Typically, the primary outcome in a clinical trial is a measure that is easy
to assess in all patients. In general, "objective" or "hard" outcome
measures that are well-defined and can be observed directly are preferred.
Examples include death (or survival), disease recurrence, change in blood
pressure, etc. More "subjective" outcome measures, such as pain reduction,
quality of life, psychological status, and the like may be equally important
but are more subject to bias when the patient or the investigator knows (or
thinks he knows) which treatment the patient received. The primary outcome
should be one that is clinically relevant; for example, although change in
lipid profile may be an objective, easily measured outcome in a trial for a
lipid lowering agent, it may be of little relevance to patients or clinicians
if there is no concomitant change in risk of heart disease or death.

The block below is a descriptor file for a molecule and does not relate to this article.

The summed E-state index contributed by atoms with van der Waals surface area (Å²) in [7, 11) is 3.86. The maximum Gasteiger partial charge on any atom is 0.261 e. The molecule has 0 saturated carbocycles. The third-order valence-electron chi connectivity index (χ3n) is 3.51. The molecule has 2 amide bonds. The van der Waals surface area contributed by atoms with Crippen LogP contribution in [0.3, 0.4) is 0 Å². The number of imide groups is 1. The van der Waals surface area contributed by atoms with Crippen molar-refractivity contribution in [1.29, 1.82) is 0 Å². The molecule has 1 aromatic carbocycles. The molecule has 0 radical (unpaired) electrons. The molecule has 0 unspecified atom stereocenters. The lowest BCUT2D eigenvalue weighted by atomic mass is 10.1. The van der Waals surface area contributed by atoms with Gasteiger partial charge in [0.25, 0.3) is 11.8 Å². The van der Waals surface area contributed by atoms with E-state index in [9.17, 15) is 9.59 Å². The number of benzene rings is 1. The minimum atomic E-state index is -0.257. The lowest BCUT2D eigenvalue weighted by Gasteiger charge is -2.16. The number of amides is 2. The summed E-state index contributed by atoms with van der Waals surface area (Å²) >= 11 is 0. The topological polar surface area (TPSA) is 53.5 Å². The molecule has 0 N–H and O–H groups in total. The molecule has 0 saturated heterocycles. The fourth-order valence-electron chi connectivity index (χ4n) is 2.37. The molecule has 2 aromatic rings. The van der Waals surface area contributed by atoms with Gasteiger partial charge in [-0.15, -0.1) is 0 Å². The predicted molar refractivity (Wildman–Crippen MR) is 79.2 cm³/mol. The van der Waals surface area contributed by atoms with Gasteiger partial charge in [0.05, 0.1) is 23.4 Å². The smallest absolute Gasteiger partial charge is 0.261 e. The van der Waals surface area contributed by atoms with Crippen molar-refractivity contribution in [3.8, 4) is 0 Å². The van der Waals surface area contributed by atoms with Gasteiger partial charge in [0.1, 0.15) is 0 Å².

The outcome must be measurable according to the same criteria, regardless of
the treatment assigned or received. This means that all patients should be
followed in the same way, with the same tests, and at the same intervals
Explicit criteria for determining outcome status must be specified in advance.
It is not enough to design a study to see whether a new treatment, for
example, "reduces blood pressure." It is necessary to specify the criteria
for considering blood pressure to have decreased, i.e., the degree of change
(percent change or absolute change) from baseline level that will be
considered a success.